progress of the two actions; (4) the desire to avoid
piecemeal litigation; (5) whether federal law provides the
rule of decision; and (6) whether the state court will
adequately protect the rights of all parties.
Moorer 374 F.3d at 997 (quoting TranSouth Fin.
Corp. v. Bell, 149 F.3d 1292, 1294-95 (11th Cir. 1998)).
Of course, “[t]he decision whether to dismiss [or stay]
‘does not rest on a mechanical checklist, but on a
careful balancing of the important factors as they apply in a
given case, with the balance heavily weighted in favor of the
exercise of jurisdiction.'” Id. (quoting
Moses H. Cone Mem'l Hosp. v. Mercury Constr.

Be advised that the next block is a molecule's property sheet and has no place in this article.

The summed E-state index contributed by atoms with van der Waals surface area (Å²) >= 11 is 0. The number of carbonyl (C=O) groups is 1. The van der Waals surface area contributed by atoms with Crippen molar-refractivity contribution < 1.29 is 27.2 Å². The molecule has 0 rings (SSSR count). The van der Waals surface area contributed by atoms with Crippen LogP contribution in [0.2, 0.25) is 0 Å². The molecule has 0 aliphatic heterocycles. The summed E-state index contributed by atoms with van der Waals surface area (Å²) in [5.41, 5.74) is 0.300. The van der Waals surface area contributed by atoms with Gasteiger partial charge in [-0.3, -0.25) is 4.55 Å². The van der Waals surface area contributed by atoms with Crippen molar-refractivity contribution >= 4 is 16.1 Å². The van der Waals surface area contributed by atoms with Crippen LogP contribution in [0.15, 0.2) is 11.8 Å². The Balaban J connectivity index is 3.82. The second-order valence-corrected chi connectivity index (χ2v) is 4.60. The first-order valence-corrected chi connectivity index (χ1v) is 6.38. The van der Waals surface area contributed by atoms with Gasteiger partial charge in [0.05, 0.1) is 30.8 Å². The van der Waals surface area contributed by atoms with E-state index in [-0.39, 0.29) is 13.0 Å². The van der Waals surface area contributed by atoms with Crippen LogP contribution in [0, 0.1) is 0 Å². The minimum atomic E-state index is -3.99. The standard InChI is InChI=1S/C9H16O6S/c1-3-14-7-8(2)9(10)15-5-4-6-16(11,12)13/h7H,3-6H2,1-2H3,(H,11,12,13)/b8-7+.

Co., 460 U.S. 1, 16 (1983)). The weight attributed to
each factor varies on a case-by-case basis, and depends on
the particularities of that case. Id. A single
factor alone can be the sole reason for abstention.
Id. After performing the analysis, if a federal
court determines the Colorado River Doctrine applies
and that it should defer to a parallel state-court
proceeding, the court must stay, and not dismiss, the federal
case. Moorer, 374 F.3d at 998 (citations omitted).
Thus, here, the court asks two questions: (1) whether there
is a state-court proceeding that is sufficiently parallel to
this action; and (2) if so, applying the factors discussed
above, do exceptional circumstances exist that counsel toward
staying this action.
order for the Colorado River Doctrine to apply,
there must be a state case parallel to the federal one.
Jackson-Platts v. Gen. Elec. Capital Corp., 727 F.3d
1127, 1140 (11th Cir. 2013) (citation omitted). The federal
and state proceedings do not have to contain the same
parties, issues, and requests for relief to be identical.